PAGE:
Format

Send to

Choose Destination
See comment in PubMed Commons below
Acad Med. 2015 Feb;90(2):221-30. doi: 10.1097/ACM.0000000000000552.

The effect of an intervention to break the gender bias habit for faculty at one institution: a cluster randomized, controlled trial.

Author information

  • 1Dr. Carnes is director, Center for Women's Health Research, professor, Departments of Medicine, Psychiatry, and Industrial & Systems Engineering, University of Wisconsin-Madison, Madison, Wisconsin, and part-time physician, William S. Middleton Memorial Veterans Hospital, Madison, Wisconsin. Dr. Devine is professor and chair, Department of Psychology, University of Wisconsin-Madison, Madison, Wisconsin. Ms. Baier Manwell is a research administrator, Department of Medicine, University of Wisconsin-Madison, Madison, Wisconsin, and national training coordinator for women's health services, Veterans Health Administration Central Office, Washington, DC. Dr. Byars-Winston is associate professor, Department of Medicine, University of Wisconsin-Madison, Madison, Wisconsin. Dr. Fine is a researcher, Women in Science and Engineering Leadership Institute, University of Wisconsin-Madison, Madison, Wisconsin. Dr. Ford is professor, Departments of English and Sociology, University of Wisconsin-Madison, Madison, Wisconsin. Mr. Forscher is a graduate student, Department of Psychology, University of Wisconsin-Madison, Madison, Wisconsin. Dr. Isaac is assistant professor, Mercer University, Atlanta, Georgia. Dr. Kaatz is assistant scientist, Center for Women's Health Research, University of Wisconsin-Madison, Madison, Wisconsin. Dr. Magua is a postdoctoral fellow, Center for Women's Health Research, University of Wisconsin-Madison, Madison, Wisconsin. Dr. Palta is professor, Departments of Biostatistics and Population Health Science, University of Wisconsin-Madison, Madison, Wisconsin. Dr. Sheridan is executive and research director, Women in Science and Engineering Leadership Institute, University of Wisconsin-Madison, Madison, Wisconsin.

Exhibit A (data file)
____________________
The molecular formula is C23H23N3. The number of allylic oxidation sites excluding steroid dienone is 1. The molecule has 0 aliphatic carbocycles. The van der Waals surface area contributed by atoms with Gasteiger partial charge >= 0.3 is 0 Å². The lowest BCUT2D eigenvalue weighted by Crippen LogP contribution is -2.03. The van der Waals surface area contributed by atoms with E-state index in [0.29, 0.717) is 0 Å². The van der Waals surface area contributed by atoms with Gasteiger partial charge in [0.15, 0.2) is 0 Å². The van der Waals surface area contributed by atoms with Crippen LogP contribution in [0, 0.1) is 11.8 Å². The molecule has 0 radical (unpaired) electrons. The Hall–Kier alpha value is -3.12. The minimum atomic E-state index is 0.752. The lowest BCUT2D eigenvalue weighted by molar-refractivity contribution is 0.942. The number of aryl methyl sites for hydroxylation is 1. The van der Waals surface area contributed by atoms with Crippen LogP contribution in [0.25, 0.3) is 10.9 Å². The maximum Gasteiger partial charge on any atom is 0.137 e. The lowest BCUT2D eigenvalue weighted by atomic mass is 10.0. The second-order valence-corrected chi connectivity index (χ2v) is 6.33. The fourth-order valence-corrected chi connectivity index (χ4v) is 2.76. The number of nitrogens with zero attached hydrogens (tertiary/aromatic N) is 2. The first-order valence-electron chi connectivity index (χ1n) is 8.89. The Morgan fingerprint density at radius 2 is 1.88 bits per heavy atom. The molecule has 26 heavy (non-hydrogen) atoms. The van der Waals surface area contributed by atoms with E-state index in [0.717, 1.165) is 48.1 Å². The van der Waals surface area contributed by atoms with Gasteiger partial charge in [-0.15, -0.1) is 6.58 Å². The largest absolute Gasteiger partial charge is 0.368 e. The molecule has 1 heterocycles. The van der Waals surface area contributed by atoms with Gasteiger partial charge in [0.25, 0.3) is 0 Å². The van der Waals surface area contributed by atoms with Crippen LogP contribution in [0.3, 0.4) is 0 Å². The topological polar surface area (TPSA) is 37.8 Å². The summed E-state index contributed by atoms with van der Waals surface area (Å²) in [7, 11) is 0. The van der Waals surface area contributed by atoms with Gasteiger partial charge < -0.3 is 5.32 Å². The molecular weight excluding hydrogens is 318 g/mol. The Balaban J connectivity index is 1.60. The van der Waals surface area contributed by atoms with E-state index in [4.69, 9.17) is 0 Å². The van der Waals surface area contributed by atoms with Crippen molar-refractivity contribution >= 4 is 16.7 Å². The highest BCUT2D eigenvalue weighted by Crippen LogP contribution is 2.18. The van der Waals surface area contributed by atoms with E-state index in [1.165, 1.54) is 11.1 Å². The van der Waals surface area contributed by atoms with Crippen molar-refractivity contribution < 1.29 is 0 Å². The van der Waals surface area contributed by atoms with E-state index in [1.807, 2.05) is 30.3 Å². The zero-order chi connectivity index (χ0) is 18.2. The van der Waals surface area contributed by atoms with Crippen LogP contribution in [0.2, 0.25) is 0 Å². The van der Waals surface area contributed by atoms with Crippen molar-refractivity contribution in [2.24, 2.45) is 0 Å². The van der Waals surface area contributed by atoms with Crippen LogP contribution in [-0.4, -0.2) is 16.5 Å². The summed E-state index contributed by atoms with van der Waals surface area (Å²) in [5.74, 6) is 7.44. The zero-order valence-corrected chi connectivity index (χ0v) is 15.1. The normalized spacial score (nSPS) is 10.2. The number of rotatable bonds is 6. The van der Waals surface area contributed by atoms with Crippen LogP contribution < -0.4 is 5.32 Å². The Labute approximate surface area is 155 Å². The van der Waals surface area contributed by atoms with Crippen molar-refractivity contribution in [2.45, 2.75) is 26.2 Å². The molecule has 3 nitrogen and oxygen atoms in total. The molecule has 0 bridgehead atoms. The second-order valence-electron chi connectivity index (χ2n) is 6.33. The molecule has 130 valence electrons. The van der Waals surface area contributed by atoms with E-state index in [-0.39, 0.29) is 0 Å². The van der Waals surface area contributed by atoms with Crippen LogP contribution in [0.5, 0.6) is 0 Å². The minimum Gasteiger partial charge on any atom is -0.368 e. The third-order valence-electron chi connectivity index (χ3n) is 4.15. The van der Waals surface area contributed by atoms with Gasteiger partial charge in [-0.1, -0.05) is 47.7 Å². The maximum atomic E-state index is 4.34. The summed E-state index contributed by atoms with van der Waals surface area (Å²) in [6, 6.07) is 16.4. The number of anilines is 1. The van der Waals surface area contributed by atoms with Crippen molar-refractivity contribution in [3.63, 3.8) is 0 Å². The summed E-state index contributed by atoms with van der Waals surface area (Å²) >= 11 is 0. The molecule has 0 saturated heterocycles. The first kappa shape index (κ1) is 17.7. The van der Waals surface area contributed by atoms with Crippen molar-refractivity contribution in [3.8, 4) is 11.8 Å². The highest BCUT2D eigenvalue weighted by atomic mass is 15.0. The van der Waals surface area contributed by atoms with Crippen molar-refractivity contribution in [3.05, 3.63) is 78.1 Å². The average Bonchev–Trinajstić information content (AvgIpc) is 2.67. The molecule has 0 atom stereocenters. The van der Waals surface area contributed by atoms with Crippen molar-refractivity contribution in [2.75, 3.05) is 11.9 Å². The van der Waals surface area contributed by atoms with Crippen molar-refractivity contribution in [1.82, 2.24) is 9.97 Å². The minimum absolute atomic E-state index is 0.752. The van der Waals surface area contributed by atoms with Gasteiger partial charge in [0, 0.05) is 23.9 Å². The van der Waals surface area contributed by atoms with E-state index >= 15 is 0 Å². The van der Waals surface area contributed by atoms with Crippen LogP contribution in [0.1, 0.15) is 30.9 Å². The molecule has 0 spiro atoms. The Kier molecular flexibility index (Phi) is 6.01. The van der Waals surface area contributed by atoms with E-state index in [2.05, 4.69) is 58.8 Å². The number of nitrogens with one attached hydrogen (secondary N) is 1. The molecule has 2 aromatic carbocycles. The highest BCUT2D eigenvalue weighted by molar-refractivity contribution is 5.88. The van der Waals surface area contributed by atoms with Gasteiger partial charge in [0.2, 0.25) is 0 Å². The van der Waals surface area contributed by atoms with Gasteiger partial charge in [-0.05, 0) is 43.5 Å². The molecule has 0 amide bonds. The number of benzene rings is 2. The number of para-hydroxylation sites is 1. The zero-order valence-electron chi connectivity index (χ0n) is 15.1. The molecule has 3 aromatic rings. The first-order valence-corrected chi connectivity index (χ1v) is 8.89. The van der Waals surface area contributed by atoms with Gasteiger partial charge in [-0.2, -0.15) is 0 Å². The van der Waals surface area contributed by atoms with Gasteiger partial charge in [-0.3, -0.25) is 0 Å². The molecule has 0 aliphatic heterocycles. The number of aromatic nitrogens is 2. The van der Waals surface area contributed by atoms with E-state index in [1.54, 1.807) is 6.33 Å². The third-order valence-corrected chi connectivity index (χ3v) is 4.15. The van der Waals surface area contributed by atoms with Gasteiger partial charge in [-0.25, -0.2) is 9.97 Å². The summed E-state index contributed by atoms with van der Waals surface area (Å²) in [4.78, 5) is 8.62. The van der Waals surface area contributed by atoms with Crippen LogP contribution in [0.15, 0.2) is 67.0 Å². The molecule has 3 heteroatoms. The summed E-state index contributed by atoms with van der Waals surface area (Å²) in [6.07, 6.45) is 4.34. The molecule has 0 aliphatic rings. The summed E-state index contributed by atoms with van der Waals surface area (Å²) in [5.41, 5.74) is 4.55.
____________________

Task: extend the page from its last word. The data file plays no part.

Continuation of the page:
Abstract

PURPOSE:

Despite sincere commitment to egalitarian, meritocratic principles, subtle gender bias persists, constraining women's opportunities for academic advancement. The authors implemented a pair-matched, single-blind, cluster randomized, controlled study of a gender-bias-habit-changing intervention at a large public university.

METHOD:

Participants were faculty in 92 departments or divisions at the University of Wisconsin-Madison. Between September 2010 and March 2012, experimental departments were offered a gender-bias-habit-changing intervention as a 2.5-hour workshop. Surveys measured gender bias awareness; motivation, self-efficacy, and outcome expectations to reduce bias; and gender equity action. A timed word categorization task measured implicit gender/leadership bias. Faculty completed a work-life survey before and after all experimental departments received the intervention. Control departments were offered workshops after data were collected.

RESULTS:

Linear mixed-effects models showed significantly greater changes post intervention for faculty in experimental versus control departments on several outcome measures, including self-efficacy to engage in gender-equity-promoting behaviors (P = .013). When ≥ 25% of a department's faculty attended the workshop (26 of 46 departments), significant increases in self-reported action to promote gender equity occurred at three months (P = .007). Post intervention, faculty in experimental departments expressed greater perceptions of fit (P = .024), valuing of their research (P = .019), and comfort in raising personal and professional conflicts (P = .025).

CONCLUSIONS:

An intervention that facilitates intentional behavioral change can help faculty break the gender bias habit and change department climate in ways that should support the career advancement of women in academic medicine, science, and engineering.

PMID:
25374039
PMCID:
PMC4310758
DOI:
10.1097/ACM.0000000000000552
[PubMed - indexed for MEDLINE]
Free PMC Article
PubMed Commons home

PubMed Commons

0 comments
How to join PubMed Commons

    Supplemental Content

    Full text links

    Icon for Lippincott Williams & Wilkins Icon for PubMed Central
    Loading ...
    Support Center